Jewellery is a universal form of personal decoration that dates back to prehistoric times. It is said t o have originally been worn for protection or as a mark of status. One of the most important developments in the history of jewellery is the evolution of metalworking practices, which became more complex to allow for more intricate designs.
Gold was (and still is) one of the most valued metals – so cherished that it was often buried with its owner after death. Find out more about the history of gold here. Nowadays, jewellery tends to be worn to represent religion, symbolise love and commitment or simply for ornamental fashion purposes. This article will concentrate on ornamental jewellery.
Technology and use of materials
Although still popular materials, technology has allowed us toevolve past the use of just gold, silver or platinum in jewellery making. In the 1920s, new technology allowed machines to cut and polish gemstones and create sharp lines and edges, generating more complicated gemstone cuts – and in the 1930s injection-plastic moulding techniques were developed which meant glass jewellery became more affordable. In later decades, lost wax casting was introduced which made it possible to mass produce pieces of jewellery.
Contemporary technology now means that almost anymedium can be used to fabricate jewellery. This allows for more elaborate designs as creative jewellers evolve the trade to keep abreast of fashion trends. The result is eclectic fashion accessories and fascinating styles.
Tatty Devine, for example, burst onto the mainstream accessories scene in 2012. Producing handmade acrylic jewellery, the brand started in London's Portobello and Spitalfields markets making jewellery from found objects like guitar plectrums. Its designs are about expressing personality in a fun way, and the items are certainly unique with the most popular piece being their personalised perspex name necklaces. There are now two permanent Tatty Devine stores in London, a concession in the Oxford Street branch of Selfridges, numerous pop-up shops and over 300 stockists worldwide. They were even recently awarded MBEs for services to the fashion industry.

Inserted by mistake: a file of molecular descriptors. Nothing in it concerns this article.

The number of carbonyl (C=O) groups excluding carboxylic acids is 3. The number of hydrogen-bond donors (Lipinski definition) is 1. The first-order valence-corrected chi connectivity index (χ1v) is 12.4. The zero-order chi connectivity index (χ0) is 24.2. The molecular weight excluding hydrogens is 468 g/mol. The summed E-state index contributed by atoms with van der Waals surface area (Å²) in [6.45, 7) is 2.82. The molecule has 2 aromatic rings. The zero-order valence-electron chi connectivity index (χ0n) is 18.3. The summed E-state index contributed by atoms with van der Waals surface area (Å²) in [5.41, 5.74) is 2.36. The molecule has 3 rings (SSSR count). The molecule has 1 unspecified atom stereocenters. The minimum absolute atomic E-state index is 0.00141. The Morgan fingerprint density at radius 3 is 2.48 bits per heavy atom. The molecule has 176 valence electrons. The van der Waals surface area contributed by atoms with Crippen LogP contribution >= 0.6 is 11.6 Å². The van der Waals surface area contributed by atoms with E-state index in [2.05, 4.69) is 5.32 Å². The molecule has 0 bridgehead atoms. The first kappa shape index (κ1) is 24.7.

We’ll also see creative uses of materials and unusual designs in this month’s London Fashion Week, where the world’s best fashion and accessories designers come together to present new collections of work – including the weird, wacky and wonderful.
Holly Fulton, winner of the Swarovski Emerging Talent Award for Accessories at the 2009 British Fashion Awards,combines unusual matters in her jewellery. Last season, for example, her accessories used burnt black petrified wood withagate attached to jewel encrusted tops. There’s much respect for her in both the jewellery and fashion markets, so much so that even home appliance manufacturer LG is capturing her designs on a new washing machine (find out more here).
2014 and beyond
So where is the future of jewellery design headed? Well further advancements in technology mean that 3D printing is now feasible. The technology, called laser sintering, is made possible by companies such as German-based manufacturer EOS, and is already being employed by trade supplier Cookson Precious Metals.
The method means more personalised jewellery will soon be available on the high street as complex designs can be can be created more quickly, and can be more easily altered.
Moreover, a report from industry insiders suggests that 2014 jewellery trends will be focused on the unusual and surreal and will also take Asian and African influences. It looks like we have an exciting year ahead and we can’t wait to see what jewellery designers conjure up.